Birth registration is the process by which a child’s birth is recorded in the civil register by the applicable government authority. It provides the first legal recognition of the child and is generally required for the child to obtain a birth certificate. Whilst, in some cases, this is issued to the child at the same time as registration, in others, a separate application must be made. It is important that the registered child receives a birth certificate, since it is this that provides permanent, official and visible evidence of a state’s legal recognition of his or her existence as a member of society.
Every child should be registered at birth. Article 7 of the United Nations Convention on the Rights of the Child (CRC) states that, “The child shall be registered immediately after birth and shall have the right from birth to a name [and] the right to acquire a nationality”.
Not only is the state’s obligation to register the child incorporated in the CRC but it is also contained in other human rights conventions and texts. These include the Universal Declaration of Human Rights (article 15) and the International Covenant on Civil and Political Rights (article 24). The International Convention on the Protection of the Rights of all Migrant Workers and Members of their Families (article 29) goes one step further by providing for a specific right to registration itself.
Birth registration is a key event in a child’s life. This is because of its importance in providing legal proof of the identity of the child. Unregistered children find it difficult to access their human rights. These include the right to a name and nationality, the right to be free from all forms of exploitation, the right to protection in the juvenile justice system, the right to education and the right to health care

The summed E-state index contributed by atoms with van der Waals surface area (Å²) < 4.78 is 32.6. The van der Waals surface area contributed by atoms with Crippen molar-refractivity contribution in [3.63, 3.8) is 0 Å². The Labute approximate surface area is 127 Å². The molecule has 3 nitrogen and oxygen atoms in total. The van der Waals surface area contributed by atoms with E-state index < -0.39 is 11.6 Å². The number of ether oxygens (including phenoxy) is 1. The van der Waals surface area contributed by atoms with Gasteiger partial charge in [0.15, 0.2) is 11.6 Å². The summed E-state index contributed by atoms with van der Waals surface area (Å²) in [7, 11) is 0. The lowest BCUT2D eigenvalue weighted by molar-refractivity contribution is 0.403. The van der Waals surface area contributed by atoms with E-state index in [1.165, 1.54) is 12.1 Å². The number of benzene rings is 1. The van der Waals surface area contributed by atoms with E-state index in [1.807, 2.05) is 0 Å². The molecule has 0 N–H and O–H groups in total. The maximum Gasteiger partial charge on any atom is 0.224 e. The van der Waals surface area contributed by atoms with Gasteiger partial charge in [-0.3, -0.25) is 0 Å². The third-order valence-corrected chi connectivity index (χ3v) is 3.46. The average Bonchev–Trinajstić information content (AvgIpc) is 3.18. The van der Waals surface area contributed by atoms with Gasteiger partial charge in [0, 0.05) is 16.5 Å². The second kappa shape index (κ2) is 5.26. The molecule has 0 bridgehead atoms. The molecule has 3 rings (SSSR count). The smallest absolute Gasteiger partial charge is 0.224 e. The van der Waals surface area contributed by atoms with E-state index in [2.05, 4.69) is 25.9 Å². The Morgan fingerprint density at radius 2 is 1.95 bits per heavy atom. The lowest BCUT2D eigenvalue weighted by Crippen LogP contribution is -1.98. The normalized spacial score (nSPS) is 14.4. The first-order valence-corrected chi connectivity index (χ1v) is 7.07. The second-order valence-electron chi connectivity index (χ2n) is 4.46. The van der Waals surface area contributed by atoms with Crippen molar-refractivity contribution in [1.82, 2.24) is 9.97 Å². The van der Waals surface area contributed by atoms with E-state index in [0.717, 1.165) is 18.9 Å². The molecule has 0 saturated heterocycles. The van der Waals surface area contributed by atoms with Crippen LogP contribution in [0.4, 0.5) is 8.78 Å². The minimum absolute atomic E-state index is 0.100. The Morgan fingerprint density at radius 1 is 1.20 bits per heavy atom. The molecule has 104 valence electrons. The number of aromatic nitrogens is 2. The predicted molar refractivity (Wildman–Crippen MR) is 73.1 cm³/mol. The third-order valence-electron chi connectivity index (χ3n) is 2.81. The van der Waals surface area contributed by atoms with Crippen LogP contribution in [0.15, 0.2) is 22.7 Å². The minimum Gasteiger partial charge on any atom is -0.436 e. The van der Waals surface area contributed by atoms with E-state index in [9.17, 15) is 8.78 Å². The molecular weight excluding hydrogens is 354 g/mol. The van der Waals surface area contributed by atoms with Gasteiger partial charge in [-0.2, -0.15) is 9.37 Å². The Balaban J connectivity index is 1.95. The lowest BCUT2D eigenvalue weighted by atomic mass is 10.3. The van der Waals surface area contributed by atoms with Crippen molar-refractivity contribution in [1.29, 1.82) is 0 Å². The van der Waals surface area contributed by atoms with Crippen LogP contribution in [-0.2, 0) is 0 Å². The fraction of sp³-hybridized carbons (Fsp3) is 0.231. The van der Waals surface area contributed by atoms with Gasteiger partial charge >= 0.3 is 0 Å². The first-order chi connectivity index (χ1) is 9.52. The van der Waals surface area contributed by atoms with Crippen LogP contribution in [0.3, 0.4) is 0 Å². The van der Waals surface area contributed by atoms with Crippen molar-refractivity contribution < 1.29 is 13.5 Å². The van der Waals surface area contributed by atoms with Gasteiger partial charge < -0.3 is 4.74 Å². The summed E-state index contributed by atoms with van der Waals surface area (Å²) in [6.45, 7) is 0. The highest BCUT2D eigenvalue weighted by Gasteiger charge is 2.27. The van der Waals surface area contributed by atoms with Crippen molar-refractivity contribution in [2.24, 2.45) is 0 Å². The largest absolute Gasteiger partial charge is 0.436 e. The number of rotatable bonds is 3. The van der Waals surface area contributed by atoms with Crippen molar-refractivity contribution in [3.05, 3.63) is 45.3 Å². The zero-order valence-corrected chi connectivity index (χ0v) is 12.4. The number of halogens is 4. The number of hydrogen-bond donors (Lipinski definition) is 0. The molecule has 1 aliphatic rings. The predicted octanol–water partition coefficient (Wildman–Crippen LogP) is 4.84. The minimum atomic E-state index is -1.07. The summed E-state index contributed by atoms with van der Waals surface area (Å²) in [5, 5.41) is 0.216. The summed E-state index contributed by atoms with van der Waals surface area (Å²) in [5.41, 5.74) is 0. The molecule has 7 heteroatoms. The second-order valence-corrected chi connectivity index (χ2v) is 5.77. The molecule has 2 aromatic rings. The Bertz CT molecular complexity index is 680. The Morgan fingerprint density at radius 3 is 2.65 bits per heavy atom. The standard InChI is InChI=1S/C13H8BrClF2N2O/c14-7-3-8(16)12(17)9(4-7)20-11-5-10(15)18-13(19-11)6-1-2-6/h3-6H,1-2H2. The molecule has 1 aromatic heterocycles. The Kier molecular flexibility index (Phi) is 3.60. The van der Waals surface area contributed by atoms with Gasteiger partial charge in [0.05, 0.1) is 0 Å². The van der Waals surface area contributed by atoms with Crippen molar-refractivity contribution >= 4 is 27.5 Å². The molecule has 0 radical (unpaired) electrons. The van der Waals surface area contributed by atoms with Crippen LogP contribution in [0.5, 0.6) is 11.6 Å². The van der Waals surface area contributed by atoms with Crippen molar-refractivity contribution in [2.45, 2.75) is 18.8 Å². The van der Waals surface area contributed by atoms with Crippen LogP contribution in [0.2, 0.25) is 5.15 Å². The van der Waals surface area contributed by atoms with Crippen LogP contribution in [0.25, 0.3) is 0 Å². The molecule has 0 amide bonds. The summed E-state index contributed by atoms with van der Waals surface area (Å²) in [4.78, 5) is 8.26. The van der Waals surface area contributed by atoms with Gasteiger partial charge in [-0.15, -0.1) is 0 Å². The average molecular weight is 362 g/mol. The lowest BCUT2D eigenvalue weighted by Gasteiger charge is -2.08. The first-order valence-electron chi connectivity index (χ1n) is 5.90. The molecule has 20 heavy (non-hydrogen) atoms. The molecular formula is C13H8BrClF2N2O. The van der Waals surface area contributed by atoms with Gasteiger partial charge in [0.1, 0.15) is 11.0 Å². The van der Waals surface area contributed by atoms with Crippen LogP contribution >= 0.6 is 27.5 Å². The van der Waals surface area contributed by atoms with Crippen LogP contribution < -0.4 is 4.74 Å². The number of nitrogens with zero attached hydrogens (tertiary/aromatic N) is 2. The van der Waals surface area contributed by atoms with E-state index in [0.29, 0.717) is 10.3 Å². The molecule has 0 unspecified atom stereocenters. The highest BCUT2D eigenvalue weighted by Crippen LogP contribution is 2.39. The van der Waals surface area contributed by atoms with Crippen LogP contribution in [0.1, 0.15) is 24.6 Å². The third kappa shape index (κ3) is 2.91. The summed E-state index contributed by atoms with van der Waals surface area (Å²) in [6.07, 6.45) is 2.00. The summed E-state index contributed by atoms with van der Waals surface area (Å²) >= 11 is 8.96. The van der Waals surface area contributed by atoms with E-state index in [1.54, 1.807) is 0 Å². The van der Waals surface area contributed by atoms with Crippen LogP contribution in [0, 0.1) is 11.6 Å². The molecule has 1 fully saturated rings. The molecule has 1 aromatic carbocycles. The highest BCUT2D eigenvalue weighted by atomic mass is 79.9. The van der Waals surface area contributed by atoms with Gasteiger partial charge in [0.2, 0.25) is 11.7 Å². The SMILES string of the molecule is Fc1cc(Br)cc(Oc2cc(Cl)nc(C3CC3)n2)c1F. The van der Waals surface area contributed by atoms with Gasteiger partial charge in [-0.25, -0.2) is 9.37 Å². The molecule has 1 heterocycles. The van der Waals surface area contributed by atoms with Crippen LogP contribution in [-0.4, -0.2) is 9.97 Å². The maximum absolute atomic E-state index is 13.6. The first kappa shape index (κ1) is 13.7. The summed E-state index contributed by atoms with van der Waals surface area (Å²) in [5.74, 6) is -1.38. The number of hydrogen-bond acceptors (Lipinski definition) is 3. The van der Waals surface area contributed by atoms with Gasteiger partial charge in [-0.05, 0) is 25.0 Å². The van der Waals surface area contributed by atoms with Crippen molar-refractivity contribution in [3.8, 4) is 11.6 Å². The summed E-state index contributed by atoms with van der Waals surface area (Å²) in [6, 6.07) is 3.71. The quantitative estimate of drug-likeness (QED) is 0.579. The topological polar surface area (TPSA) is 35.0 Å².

When unregistered children grow up they may also be denied the enjoyment of collective privileges that are open to them as equal members of society. These consist of economic privileges, like the opportunity to work, to open a bank account, to obtain credit and to inherit; social privileges including marriage, welfare benefits, social security and a pension; and political privileges such as the right to vote and otherwise participate in civil and political affairs.
The importance of birth registration also goes beyond the individual child. It is a critical element of civil registration systems which provide information on vital events including live birth, death and foetal death.
Without the information that can be provided through civil registration and other tools such as Multiple Indicator Cluster Surveys (MICS) and Demographic and Health Surveys (DHS), census data only provides a ten-yearly statistical snapshot of a country and will prevent authorities from spotting trends at much shorter intervals, such as yearly, quarterly or even monthly.
Birth registration data, when correctly collected, can therefore play an important role in the planning of a country’s economic and social development. This is because disaggregated population data can help identify geographic, social, economic and gender disparities within national boundaries. This, in turn, will improve a state’s ability to plan, implement, monitor, evaluate and report on the impact of its social and economic policies. It will also ensure that resources are allocated to where they are really needed within different geographical areas or different groups in society.